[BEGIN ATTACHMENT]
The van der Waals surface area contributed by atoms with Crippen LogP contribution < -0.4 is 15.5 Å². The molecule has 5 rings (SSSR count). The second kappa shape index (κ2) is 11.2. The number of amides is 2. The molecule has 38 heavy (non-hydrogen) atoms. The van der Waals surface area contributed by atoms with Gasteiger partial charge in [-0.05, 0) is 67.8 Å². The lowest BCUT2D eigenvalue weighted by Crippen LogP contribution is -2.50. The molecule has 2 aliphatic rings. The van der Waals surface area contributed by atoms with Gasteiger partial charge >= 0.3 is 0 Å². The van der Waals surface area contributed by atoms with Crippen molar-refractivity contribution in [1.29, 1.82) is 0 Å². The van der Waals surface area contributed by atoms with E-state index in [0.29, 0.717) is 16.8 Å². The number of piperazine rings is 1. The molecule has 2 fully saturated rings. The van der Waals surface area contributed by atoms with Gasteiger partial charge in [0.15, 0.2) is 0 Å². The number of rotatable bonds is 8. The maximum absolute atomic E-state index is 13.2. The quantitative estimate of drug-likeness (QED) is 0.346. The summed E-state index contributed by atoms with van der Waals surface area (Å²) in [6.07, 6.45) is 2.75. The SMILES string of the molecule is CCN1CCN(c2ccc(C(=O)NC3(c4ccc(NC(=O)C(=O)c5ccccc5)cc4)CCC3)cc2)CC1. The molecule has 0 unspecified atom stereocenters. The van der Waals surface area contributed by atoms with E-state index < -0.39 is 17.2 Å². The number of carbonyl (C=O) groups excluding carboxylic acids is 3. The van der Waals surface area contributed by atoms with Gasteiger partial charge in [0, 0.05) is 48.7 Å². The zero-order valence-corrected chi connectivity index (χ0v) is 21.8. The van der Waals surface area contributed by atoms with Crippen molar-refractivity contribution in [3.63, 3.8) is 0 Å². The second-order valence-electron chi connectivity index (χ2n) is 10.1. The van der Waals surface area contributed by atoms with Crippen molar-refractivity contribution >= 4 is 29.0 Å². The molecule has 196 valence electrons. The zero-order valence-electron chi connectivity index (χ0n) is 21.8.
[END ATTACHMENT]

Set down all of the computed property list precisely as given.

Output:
The van der Waals surface area contributed by atoms with Crippen LogP contribution < -0.4 is 15.5 Å². The molecule has 5 rings (SSSR count). The second kappa shape index (κ2) is 11.2. The number of amides is 2. The molecule has 38 heavy (non-hydrogen) atoms. The van der Waals surface area contributed by atoms with Gasteiger partial charge in [-0.05, 0) is 67.8 Å². The lowest BCUT2D eigenvalue weighted by Crippen LogP contribution is -2.50. The molecule has 2 aliphatic rings. The van der Waals surface area contributed by atoms with Gasteiger partial charge >= 0.3 is 0 Å². The van der Waals surface area contributed by atoms with Crippen molar-refractivity contribution in [1.29, 1.82) is 0 Å². The van der Waals surface area contributed by atoms with E-state index in [0.29, 0.717) is 16.8 Å². The number of piperazine rings is 1. The molecule has 2 fully saturated rings. The van der Waals surface area contributed by atoms with Gasteiger partial charge in [0.15, 0.2) is 0 Å². The number of rotatable bonds is 8. The maximum absolute atomic E-state index is 13.2. The quantitative estimate of drug-likeness (QED) is 0.346. The summed E-state index contributed by atoms with van der Waals surface area (Å²) in [6.07, 6.45) is 2.75. The SMILES string of the molecule is CCN1CCN(c2ccc(C(=O)NC3(c4ccc(NC(=O)C(=O)c5ccccc5)cc4)CCC3)cc2)CC1. The molecule has 0 unspecified atom stereocenters. The van der Waals surface area contributed by atoms with E-state index < -0.39 is 17.2 Å². The number of carbonyl (C=O) groups excluding carboxylic acids is 3. The van der Waals surface area contributed by atoms with Gasteiger partial charge in [0, 0.05) is 48.7 Å². The zero-order valence-corrected chi connectivity index (χ0v) is 21.8. The van der Waals surface area contributed by atoms with Crippen molar-refractivity contribution in [3.63, 3.8) is 0 Å². The second-order valence-electron chi connectivity index (χ2n) is 10.1. The van der Waals surface area contributed by atoms with Crippen molar-refractivity contribution >= 4 is 29.0 Å². The molecule has 196 valence electrons. The zero-order valence-electron chi connectivity index (χ0n) is 21.8.